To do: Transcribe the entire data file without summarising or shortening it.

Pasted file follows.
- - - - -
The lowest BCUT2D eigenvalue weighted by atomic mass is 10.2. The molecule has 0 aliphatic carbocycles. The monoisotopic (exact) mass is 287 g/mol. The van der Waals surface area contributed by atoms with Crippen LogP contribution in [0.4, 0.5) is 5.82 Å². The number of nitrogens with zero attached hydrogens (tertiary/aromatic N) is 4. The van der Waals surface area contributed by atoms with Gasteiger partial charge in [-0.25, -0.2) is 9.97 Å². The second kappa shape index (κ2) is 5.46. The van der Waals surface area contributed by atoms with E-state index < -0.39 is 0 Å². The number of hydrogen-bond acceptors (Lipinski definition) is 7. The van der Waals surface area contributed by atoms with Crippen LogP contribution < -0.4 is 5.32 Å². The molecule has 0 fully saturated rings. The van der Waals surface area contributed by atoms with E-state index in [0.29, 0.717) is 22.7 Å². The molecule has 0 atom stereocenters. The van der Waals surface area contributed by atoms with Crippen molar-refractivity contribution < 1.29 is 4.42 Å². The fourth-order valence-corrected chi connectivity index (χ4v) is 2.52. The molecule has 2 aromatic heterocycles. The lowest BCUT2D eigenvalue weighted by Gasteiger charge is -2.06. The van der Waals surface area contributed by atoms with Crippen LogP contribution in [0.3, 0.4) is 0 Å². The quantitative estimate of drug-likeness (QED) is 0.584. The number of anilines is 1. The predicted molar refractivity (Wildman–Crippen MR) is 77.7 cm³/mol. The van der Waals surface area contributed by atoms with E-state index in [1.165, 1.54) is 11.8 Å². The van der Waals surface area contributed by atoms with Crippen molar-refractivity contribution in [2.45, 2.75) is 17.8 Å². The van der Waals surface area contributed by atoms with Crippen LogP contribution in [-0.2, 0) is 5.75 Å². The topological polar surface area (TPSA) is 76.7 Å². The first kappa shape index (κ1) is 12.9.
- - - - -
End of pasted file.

The lowest BCUT2D eigenvalue weighted by atomic mass is 10.2. The molecule has 0 aliphatic carbocycles. The monoisotopic (exact) mass is 287 g/mol. The van der Waals surface area contributed by atoms with Crippen LogP contribution in [0.4, 0.5) is 5.82 Å². The number of nitrogens with zero attached hydrogens (tertiary/aromatic N) is 4. The van der Waals surface area contributed by atoms with Gasteiger partial charge in [-0.25, -0.2) is 9.97 Å². The second kappa shape index (κ2) is 5.46. The van der Waals surface area contributed by atoms with E-state index < -0.39 is 0 Å². The number of hydrogen-bond acceptors (Lipinski definition) is 7. The van der Waals surface area contributed by atoms with Crippen LogP contribution < -0.4 is 5.32 Å². The molecule has 0 fully saturated rings. The van der Waals surface area contributed by atoms with E-state index in [0.29, 0.717) is 22.7 Å². The molecule has 0 atom stereocenters. The van der Waals surface area contributed by atoms with Crippen molar-refractivity contribution < 1.29 is 4.42 Å². The fourth-order valence-corrected chi connectivity index (χ4v) is 2.52. The molecule has 2 aromatic heterocycles. The lowest BCUT2D eigenvalue weighted by Gasteiger charge is -2.06. The van der Waals surface area contributed by atoms with Crippen LogP contribution in [0.3, 0.4) is 0 Å². The quantitative estimate of drug-likeness (QED) is 0.584. The number of anilines is 1. The predicted molar refractivity (Wildman–Crippen MR) is 77.7 cm³/mol. The van der Waals surface area contributed by atoms with E-state index in [1.165, 1.54) is 11.8 Å². The van der Waals surface area contributed by atoms with Crippen molar-refractivity contribution in [2.45, 2.75) is 17.8 Å². The van der Waals surface area contributed by atoms with Crippen LogP contribution in [-0.2, 0) is 5.75 Å². The topological polar surface area (TPSA) is 76.7 Å². The first kappa shape index (κ1) is 12.9.